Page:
The first two groups follow a regular conjugation, whereas the third group follows an irregular one. It is noteworthy that the verb aller is the only verb ending in -er belonging to the third group. There are two auxiliary verbs in French: Compound tenses are conjugated with an auxiliary followed by the past participle, ex: The participle is inflected with the use of the verb avoir according to the direct object, but only if the direct object precedes the participle, ex:.

This verb has different stems for different tenses. Although the stem changes, the inflections of these tenses are as a regular -oir verb. However, in the simple present, not only are there stem changes, but the inflections are irregular as well:. Besides using avoir affirmatively. You can also use it interrogatively. A small complication arises, in that without some help, the result does not sound very good.

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The use of an euphonic pleasing to the ear is used with vowels before the pronoun. Thus, the letter -t- is placed between the verb and the pronoun:. These are all pronounced differently: French verbs ending in -er, which comprise the largest class, inflect somewhat differently than other verbs.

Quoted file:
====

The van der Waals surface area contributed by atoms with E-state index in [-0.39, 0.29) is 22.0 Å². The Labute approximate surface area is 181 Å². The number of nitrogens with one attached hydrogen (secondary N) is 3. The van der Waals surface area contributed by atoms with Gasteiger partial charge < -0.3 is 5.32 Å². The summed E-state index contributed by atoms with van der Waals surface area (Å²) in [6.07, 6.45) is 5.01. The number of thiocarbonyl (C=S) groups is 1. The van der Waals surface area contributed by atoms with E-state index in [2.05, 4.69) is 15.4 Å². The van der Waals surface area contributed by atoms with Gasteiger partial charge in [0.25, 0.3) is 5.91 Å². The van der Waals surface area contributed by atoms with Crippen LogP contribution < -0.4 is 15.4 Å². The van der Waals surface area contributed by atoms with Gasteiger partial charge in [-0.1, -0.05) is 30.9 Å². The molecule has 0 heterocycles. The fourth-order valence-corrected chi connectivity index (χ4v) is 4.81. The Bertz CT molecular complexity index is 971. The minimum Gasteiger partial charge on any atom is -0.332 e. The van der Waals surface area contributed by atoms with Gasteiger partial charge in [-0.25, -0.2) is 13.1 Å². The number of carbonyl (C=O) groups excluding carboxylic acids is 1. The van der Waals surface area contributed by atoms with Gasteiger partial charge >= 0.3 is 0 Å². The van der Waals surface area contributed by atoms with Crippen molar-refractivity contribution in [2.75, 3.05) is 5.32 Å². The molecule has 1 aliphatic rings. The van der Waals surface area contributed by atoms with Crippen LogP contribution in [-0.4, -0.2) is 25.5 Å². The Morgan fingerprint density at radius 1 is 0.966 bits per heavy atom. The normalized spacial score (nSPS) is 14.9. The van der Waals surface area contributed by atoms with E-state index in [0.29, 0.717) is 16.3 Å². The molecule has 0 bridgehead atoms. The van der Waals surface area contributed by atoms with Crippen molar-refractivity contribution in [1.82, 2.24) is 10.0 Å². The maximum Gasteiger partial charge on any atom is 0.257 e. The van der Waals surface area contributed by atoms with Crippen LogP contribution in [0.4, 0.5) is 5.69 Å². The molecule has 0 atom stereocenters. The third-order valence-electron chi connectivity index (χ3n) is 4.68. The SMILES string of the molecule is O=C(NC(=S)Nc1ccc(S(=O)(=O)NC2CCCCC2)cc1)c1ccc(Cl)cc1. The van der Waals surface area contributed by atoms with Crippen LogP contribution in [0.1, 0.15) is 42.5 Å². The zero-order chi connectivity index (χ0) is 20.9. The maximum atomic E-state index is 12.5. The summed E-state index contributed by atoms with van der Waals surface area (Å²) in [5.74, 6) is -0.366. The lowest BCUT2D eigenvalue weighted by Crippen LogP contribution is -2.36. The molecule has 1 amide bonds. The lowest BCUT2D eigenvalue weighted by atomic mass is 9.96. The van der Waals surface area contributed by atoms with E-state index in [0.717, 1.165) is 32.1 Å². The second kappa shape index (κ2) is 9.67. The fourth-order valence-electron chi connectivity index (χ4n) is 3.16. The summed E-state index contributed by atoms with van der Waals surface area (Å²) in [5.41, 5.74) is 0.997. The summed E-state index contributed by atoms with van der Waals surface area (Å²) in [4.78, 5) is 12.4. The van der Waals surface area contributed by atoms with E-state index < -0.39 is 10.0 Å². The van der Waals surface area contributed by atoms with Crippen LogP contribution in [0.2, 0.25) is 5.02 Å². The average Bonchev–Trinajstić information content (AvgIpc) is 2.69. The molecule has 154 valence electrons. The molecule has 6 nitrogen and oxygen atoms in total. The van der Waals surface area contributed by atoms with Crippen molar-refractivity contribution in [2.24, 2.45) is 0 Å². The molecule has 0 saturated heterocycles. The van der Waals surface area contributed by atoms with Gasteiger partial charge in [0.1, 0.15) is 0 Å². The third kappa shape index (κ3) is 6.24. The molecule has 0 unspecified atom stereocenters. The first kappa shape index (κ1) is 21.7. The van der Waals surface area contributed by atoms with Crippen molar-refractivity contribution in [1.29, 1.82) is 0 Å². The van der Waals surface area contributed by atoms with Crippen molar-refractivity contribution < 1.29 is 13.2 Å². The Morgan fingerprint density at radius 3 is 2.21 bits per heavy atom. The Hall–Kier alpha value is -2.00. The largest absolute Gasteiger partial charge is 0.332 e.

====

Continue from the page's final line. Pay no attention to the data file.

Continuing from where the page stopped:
In addition, the orthographic -t found in the -ir and -re verbs in the singular of the simple present and past is not found in this conjugation, so that the final consonants are -, -s, - rather than -s, -s, -t. Hais is as usual used for the imperative.

The verbs dormir, mentir, partir, sentir, servir and their derivatives do not take the -iss- infix. The effect of this is that they conjugate as -re verbs rather than -ir verbs, apart from the past participle which is still -i. Sortir and its derivatives are similar in their usual meanings of "to go out" etc. Partir serves as an example:. The verbs couvrir, offrir, ouvrir, souffrir and their derivatives are similar, but orthographically they differ slightly: In addition, their past participles end in -ert.

Ouvrir will serve as an example:. The common verbs venir "to come" and tenir "to hold", as well as their derivatives, [2] change their stem vowel to a diphthong or nasal in much of their conjugations. Venir will serve as an example; for tenir, simply change the v to a t. Verbs ending in -oir tend to have stem changes, which makes them more irregular than the other conjugations. Many have stems ending in -v, which drops before a consonant or the vowel u. Others have stems ending in -l, which undergoes changes similar to the plural of French nouns ending in -l.

The usage of puis in other cases is mannered. Orthographically, the -re verbs have the inflectional endings of the -ir verbs singular -s, -s, -t in the simple present and past. However, unlike the -ir verbs, there is no suffix -iss- between the root and the inflection, except in the past subjunctive, which is identical to the -ir verbs. The verb aller "to go" has the unique quality of having a first group ending with an irregular conjugation.